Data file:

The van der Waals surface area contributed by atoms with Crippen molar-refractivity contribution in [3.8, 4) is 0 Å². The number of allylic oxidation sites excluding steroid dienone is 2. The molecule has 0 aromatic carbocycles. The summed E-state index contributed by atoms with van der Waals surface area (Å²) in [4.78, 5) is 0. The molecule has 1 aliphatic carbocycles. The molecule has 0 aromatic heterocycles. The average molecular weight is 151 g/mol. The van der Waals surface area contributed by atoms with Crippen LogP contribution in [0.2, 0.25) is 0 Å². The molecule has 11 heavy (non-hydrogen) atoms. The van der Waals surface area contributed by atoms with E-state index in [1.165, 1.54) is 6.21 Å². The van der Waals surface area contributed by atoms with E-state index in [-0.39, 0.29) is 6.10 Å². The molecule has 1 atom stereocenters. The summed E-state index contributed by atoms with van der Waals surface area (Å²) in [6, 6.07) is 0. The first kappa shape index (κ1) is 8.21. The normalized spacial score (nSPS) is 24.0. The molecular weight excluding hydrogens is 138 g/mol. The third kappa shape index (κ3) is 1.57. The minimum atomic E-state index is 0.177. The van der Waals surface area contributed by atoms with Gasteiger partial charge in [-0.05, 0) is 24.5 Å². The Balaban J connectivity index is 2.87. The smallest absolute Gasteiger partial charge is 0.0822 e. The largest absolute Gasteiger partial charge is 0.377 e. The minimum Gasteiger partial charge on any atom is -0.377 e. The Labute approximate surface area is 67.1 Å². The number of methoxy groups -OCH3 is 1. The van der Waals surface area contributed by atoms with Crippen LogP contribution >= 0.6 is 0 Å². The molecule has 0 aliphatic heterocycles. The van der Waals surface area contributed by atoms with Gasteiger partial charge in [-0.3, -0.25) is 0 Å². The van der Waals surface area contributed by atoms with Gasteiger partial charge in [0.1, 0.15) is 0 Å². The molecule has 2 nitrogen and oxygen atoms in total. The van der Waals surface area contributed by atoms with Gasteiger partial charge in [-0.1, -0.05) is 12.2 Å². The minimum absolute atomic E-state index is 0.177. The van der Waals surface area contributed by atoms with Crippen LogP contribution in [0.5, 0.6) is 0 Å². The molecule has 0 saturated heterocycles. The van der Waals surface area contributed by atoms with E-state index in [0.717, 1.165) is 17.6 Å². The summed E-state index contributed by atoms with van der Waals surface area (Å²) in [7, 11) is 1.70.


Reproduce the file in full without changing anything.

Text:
The van der Waals surface area contributed by atoms with Crippen molar-refractivity contribution in [3.8, 4) is 0 Å². The number of allylic oxidation sites excluding steroid dienone is 2. The molecule has 0 aromatic carbocycles. The summed E-state index contributed by atoms with van der Waals surface area (Å²) in [4.78, 5) is 0. The molecule has 1 aliphatic carbocycles. The molecule has 0 aromatic heterocycles. The average molecular weight is 151 g/mol. The van der Waals surface area contributed by atoms with Crippen LogP contribution in [0.2, 0.25) is 0 Å². The molecule has 11 heavy (non-hydrogen) atoms. The van der Waals surface area contributed by atoms with E-state index in [1.165, 1.54) is 6.21 Å². The van der Waals surface area contributed by atoms with E-state index in [-0.39, 0.29) is 6.10 Å². The molecule has 1 atom stereocenters. The summed E-state index contributed by atoms with van der Waals surface area (Å²) in [6, 6.07) is 0. The first kappa shape index (κ1) is 8.21. The normalized spacial score (nSPS) is 24.0. The molecular weight excluding hydrogens is 138 g/mol. The third kappa shape index (κ3) is 1.57. The minimum atomic E-state index is 0.177. The van der Waals surface area contributed by atoms with Gasteiger partial charge in [-0.05, 0) is 24.5 Å². The Balaban J connectivity index is 2.87. The smallest absolute Gasteiger partial charge is 0.0822 e. The largest absolute Gasteiger partial charge is 0.377 e. The minimum Gasteiger partial charge on any atom is -0.377 e. The Labute approximate surface area is 67.1 Å². The number of methoxy groups -OCH3 is 1. The van der Waals surface area contributed by atoms with Crippen LogP contribution >= 0.6 is 0 Å². The molecule has 0 aliphatic heterocycles. The van der Waals surface area contributed by atoms with Gasteiger partial charge in [-0.3, -0.25) is 0 Å². The van der Waals surface area contributed by atoms with Gasteiger partial charge in [0.1, 0.15) is 0 Å². The molecule has 2 nitrogen and oxygen atoms in total. The van der Waals surface area contributed by atoms with Gasteiger partial charge in [-0.1, -0.05) is 12.2 Å². The minimum absolute atomic E-state index is 0.177. The van der Waals surface area contributed by atoms with Crippen LogP contribution in [0.5, 0.6) is 0 Å². The molecule has 0 saturated heterocycles. The van der Waals surface area contributed by atoms with E-state index in [0.717, 1.165) is 17.6 Å². The summed E-state index contributed by atoms with van der Waals surface area (Å²) in [7, 11) is 1.70.